Remember when I wrote about building the garden bed boxes here? Well that was step one. Step two involved limiting the contact between the boxes and the soil and water inside the bed and in the ground. Long story short, we needed a lining. Here’s our playbook (AKA: step-by-step guide) for how that all went down.
They waited patiently in the basement between step one and step two.
We decided to use some sort of plastic tarp to line the insides of our wooden boxes to help protect them from the water and soil, which will hopefully help them last longer. Plus, the plastic should help protect the soil and the plants from potentially absorbing any harmful chemicals from the paint or lacquer on the doors. (We weren’t super concerned about this, but it’s always good to be cautious.)
We found 4 mil black plastic sheeting that came in 50 ft x 3 ft rolls in the painting aisle at Wal-mart near the drop clothes.
The 36 inch width was perfect for this project, because we wanted the plastic to line the entire inside of each box with about 6 inches folded over around the bottom outside of the box. This outside layer is to protect the bottom on the box that will be buried in the ground. I started with this step.
We had to buy a staple gun to secure the plastic to the door, but I’m sure we’ll need it for future projects, so it was a good investment, and a small one at that.
I started by measuring 6 inches from the bottom up the door (it is upside-down in the picture) for the overlap that will protect it when set in the ground.
Once I made it all of the way around, I started stapling the plastic on level with the markings. When I made it around the second time, I overlapped the plastic a couple of inches and cut it from the roll.
I flipped the boxes over and started securing the plastic to the top edge. The corners were a little bit scrunched together, but the inside will be partly filled with dirt and won’t be visible.
Here’s how it looked once it was all lined:
Once I finished this step, I realized I put a bunch of holes in the plastic with the staples. So we decided to seal those little holes with tape. We choose Gorilla Tape*.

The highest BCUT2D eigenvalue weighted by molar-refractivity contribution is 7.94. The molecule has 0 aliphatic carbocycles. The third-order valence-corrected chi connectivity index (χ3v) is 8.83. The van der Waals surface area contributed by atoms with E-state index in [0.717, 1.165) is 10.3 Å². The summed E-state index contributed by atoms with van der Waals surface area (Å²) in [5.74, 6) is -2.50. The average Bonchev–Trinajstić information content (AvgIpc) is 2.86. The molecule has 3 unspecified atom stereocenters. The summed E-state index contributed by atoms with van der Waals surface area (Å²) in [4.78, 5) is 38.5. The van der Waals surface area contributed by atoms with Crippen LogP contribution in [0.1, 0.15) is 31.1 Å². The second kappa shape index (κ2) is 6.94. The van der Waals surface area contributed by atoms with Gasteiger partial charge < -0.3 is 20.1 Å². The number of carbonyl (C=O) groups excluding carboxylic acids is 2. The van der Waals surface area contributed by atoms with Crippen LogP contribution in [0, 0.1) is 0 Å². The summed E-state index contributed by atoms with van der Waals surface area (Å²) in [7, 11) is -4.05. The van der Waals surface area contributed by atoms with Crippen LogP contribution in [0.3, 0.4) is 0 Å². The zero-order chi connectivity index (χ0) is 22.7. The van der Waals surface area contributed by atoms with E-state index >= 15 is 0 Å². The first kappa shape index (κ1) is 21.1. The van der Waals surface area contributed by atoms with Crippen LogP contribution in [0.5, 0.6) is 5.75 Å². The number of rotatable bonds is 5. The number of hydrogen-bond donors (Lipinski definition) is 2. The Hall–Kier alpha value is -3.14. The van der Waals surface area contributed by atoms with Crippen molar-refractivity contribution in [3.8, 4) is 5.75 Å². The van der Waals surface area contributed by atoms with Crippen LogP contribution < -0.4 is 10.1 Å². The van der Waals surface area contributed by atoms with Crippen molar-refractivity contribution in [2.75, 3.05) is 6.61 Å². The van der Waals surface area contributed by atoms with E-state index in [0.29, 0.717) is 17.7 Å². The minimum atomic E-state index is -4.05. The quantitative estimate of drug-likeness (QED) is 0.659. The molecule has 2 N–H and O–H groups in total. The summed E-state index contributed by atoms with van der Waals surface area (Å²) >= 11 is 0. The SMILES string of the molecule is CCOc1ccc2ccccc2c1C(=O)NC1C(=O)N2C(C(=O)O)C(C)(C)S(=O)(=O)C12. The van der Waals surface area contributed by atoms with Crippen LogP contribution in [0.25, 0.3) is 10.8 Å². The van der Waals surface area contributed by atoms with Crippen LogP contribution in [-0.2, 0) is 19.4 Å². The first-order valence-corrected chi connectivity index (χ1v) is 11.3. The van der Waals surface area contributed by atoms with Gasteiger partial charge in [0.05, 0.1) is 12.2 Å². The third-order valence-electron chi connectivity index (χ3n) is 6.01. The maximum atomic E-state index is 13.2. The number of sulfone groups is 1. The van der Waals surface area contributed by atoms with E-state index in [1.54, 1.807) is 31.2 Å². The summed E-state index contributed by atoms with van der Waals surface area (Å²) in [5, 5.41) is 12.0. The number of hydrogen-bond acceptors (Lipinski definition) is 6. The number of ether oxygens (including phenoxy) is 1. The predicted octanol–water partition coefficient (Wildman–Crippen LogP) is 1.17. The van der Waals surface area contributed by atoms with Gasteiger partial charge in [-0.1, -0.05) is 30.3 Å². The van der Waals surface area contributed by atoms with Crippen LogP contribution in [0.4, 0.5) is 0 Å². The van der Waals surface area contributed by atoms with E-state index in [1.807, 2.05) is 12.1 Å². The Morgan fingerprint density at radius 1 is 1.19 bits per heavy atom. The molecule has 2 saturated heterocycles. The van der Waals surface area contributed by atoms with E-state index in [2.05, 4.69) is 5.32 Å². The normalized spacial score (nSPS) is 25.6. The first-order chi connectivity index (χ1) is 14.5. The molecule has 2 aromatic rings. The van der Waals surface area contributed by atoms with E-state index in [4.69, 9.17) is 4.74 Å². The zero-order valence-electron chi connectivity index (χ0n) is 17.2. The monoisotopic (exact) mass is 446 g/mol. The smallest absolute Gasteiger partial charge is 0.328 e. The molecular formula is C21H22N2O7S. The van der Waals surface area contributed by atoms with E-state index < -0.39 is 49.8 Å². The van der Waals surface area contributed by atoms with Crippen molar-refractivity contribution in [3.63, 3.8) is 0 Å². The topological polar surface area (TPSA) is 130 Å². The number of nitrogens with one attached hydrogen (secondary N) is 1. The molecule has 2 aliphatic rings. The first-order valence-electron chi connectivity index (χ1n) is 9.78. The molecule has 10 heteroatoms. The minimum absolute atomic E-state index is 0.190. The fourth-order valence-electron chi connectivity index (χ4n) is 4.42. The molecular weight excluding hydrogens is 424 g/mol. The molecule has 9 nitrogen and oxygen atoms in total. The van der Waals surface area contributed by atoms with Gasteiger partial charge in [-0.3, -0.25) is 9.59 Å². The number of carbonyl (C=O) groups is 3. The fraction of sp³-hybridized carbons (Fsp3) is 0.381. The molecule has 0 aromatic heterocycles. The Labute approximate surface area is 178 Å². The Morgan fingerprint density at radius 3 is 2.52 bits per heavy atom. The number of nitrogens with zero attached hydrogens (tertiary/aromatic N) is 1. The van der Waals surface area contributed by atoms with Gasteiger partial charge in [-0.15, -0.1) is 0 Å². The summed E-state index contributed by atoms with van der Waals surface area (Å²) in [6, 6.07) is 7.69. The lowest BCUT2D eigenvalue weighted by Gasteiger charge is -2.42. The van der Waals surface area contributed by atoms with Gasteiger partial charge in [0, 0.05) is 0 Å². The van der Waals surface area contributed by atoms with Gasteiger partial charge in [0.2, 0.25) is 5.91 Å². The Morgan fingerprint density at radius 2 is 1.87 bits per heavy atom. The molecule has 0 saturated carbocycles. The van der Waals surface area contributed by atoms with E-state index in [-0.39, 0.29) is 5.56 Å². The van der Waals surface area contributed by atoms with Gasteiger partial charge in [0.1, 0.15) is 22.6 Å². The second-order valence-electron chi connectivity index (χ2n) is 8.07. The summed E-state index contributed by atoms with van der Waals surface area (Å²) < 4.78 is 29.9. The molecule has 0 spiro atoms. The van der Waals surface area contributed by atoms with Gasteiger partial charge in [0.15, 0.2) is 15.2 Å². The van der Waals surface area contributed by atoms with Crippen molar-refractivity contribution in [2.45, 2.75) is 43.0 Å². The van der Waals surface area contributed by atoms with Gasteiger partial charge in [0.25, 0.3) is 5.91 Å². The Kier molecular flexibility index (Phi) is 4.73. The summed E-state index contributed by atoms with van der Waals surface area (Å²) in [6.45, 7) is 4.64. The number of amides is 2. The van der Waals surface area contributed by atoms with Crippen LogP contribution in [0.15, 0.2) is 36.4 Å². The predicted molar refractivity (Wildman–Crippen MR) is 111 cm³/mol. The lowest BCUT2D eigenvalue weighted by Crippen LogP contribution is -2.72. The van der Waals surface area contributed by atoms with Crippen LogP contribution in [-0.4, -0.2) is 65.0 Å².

We liked this tape (instead of duct tape) for a few reasons, including because it is supposed to be weather-proof and it was black to match the plastic.
First, we taped where the plastic overlapped on the inside of the boxes. One strip down the seam was enough for that.
Next we taped the bottom outside edge where the plastic ended and where the staples were. One strip covered the bottom layer of staples and the edge of the plastic. And because we are trying to seal the edge as much as possible, we used one continuous strip of tape all the way around each box. I could have done this project on my own, but having an extra set of hands will be helpful, so I’d recommend teamwork if possible.
There were other staples on the bottom outside edge, which I’d used to keep the plastic smooth and secure, so we needed to cover those, too. Instead of using one long piece of tape to go all the way around again, we decided to cut pieces of the tape and just cover them individually. This saved us a lot of tape, plus it blends in pretty well and it should be sealed well enough to hold out most of the water.
Then, we turned the boxes over (now they were right side up), and I trimmed off the excess plastic on the top to make the edge of the plastic easier to seal.
Finally we used one strip for each side on the top to seal the plastic.
Make sure you press the tape down as smooth and tight as possible. The point is to hold out water, so we tried to make the seal as waterproof as we could, even though we know it won’t be perfect.
It turned out looking a lot better than I imagined. From a distance, they look like we painted them with the black bands as an accent. And even from up close, they are pretty neat. We even cut and folded in the corners on the top to make a nice, even edge.
But if you are thinking to yourself, “This isn’t looking very attractive…” Don’t worry, we realize that and we have plans for that and I will post about it at a later date, if it ever gets warm enough for us to actually plant a garden! Stay Tuned!
I realize I could have bought that black sealant that come in an aerosol can that you see on TV making a boat out of a screen door, and that would have been cool to use. But this was more practical I think as we would have needed a bunch of cans to coat the inside of our boxes. (See the Product video below)
Have you ever tried lining something like this? What about with the sealant spray? How did it turn out?